Nov 1, 2019: Microglia and the Lung Brain Axis: Implications for CNS Disease

Fall 2019 Seminar Series (Pharm 847-S/ENV 847-S)

Duke University Program in Environmental Health & Toxicology

Friday, November 1, 2019, 11:45 am – 1:00 pm, Grainger Hall Field Auditorium (rm 1112)

Michelle Block, Ph.D.MICHELLE BLOCK, PH.D.

Associate Professor of Anatomy, Cell Biology & Physiology, Indiana University School of Medicine

Microglia and the Lung Brain Axis: Implications for CNS Disease?

Investigators in the research lab of Michelle Block, PhD, at Indiana University School of Medicine are identifying how microglia, the resident innate immune cells in the brain, can become a chronic source of cytokines and reactive oxygen species that drive progressive neuron damage.  Increasing evidence links urban air pollution to central nervous system (CNS) disease.  How does air pollution affect microglia, what does it mean for CNS disease, and what can we do about it?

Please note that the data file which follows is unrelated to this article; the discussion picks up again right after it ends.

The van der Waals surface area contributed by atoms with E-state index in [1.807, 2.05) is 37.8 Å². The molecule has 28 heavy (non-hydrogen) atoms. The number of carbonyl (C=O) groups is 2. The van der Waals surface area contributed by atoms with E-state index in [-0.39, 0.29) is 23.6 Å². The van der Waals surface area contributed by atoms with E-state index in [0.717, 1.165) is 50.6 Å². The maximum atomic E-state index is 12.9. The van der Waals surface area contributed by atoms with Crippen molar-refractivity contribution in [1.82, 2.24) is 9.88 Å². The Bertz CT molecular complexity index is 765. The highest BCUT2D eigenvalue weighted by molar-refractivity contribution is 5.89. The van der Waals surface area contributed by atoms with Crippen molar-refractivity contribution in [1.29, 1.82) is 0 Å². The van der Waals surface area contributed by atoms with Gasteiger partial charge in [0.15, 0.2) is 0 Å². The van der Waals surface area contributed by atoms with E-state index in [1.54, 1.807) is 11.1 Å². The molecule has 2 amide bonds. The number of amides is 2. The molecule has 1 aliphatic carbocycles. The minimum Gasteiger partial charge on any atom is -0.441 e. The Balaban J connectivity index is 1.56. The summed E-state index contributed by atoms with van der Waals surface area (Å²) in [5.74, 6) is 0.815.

Speaker Biography:

Dr. Block graduated from Iowa State University with a B.S. in 1994, received her Ph.D. in Genetics from Penn State University in 2002, and completed her postdoctoral work at NIEHS/NIH in 2007. Dr. Block is the recipient of the NIEHS/NIH Outstanding New Environmental Scientist award and is currently an Associate Professor in the Department of Anatomy and Cell Biology at the Indiana University School of Medicine. Her research team focuses on identifying environmental and endogenous disease triggers that initiate deleterious activation of the brain’s innate immune cells (microglia), revealing the redox mechanisms through which microglia cause neuron damage, and applying these findings towards halting chronic neuropathology in neurodegenerative diseases and neurological conditions, including Parkinson’s disease, Alzhiemer’s disease, and Gulf War Illness.